This is a story about how Yagana Modu, 12, went from being displaced
and homeless over insecurity in her north-east Nigerian community, Kopa, to having
an assured future as a teacher. “I just want to share knowledge. That is why I want to be a teacher,”shy Yagana said.
The insurgency which started in the region in July 2009, has displaced millions
of people, rendering many homeless.
Her enrolment into a school in Kopa, a small community on the outskirts of
Maiduguri, north-east Nigeria, is a safety net from homelessness and all the
traumas and health problems that come with it. She been out of school for six
years. Yagana whose mother is late and whose father’s whereabouts is unknown, now
has a new family, friendships, and learning opportunities as well as healing
from the traumas of a lost family and that of armed conflicts.
She once lived in the Stadium IDP camp in Maiduguri in 2019, after fleeing
the armed uprising. Then, she was very small and homeless. While the camp was
inhabited by displaced people fleeing conflict from far communities, Kopa
people made the majority.
In 2021, when the Borno State Government instructed that closure of the camp,
the Kopa people relocated to Konduga, another community on the outskirts of
Maiduguri, the capital city. But that became the onset of another displacement them, as insecurity was rife in Konduga, forcing them to return to their original
community, Kopa, which they had initially fled from. All this while, Yagana,
like many other children, was unaccompanied. However, a good Samaritan took her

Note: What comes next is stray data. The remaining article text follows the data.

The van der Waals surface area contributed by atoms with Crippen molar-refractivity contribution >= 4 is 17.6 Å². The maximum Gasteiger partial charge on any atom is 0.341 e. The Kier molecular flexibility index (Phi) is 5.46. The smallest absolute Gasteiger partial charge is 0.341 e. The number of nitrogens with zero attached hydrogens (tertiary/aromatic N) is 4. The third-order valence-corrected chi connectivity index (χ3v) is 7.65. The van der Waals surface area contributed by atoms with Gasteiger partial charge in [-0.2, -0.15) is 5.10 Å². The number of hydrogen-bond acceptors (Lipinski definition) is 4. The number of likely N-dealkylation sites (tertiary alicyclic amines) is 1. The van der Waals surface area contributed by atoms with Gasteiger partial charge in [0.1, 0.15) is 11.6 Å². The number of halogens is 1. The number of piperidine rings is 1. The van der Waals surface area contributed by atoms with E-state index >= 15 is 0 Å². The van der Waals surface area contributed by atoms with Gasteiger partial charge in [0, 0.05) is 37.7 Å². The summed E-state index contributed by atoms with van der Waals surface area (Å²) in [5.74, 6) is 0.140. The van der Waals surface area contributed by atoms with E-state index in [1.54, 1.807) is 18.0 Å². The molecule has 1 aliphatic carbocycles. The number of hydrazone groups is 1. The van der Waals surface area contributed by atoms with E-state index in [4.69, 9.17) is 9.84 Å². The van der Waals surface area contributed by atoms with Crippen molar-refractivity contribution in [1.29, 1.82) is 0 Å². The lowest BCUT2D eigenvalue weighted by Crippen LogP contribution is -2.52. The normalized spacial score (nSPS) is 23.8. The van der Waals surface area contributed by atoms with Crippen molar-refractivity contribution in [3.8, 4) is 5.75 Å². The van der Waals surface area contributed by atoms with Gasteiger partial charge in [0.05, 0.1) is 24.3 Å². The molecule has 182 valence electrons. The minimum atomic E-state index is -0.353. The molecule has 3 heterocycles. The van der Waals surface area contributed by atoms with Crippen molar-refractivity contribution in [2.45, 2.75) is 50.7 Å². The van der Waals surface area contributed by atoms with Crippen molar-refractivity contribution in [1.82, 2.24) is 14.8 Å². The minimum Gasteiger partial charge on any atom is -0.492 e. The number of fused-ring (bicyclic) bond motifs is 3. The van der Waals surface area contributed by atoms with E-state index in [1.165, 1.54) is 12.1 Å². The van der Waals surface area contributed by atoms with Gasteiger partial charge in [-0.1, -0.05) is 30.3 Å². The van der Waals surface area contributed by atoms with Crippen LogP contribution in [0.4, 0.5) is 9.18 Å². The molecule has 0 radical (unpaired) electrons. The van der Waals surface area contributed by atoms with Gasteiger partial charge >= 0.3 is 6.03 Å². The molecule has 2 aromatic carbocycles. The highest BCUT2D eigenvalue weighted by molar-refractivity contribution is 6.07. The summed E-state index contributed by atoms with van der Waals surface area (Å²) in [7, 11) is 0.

in with his family, as witnessed by Yusuf Alhaji Said. Adoption is one good way
good Samaritans end the homelessness of children and sometimes youths.
Kopa has only one school, Kopa Learning Centre. With the support of its School-based Management Committee (SBMC), Yusuf was able to convince Yagana’s guardian to enroll her in school. Supported by UNICEF through the Partnership for Learning for All in Nigerian Education (PLANE) project of the Foreign Commonwealth and Development Office (FCDO), the school provides quality education services for
formerly displaced children.
Yagana has not only been saved from homelessness, but also an out-of-school
life which 1.3m children in Borno State are still experiencing due to conflict.
One disadvantage of homelessness is the risk of not having education for
children, as a lack of a home, a permanent location, money, and general
convenience can make it impossible or difficult. Is it any wonder then that more
than half of the displaced children across Nigeria’s north-east region do not
attend school? Added to that, a majority of those in school are not accessing
Congratulations to Yagana on her new family and her dreams and endeavours on becoming a passionate teacher.
Story source: UNICEF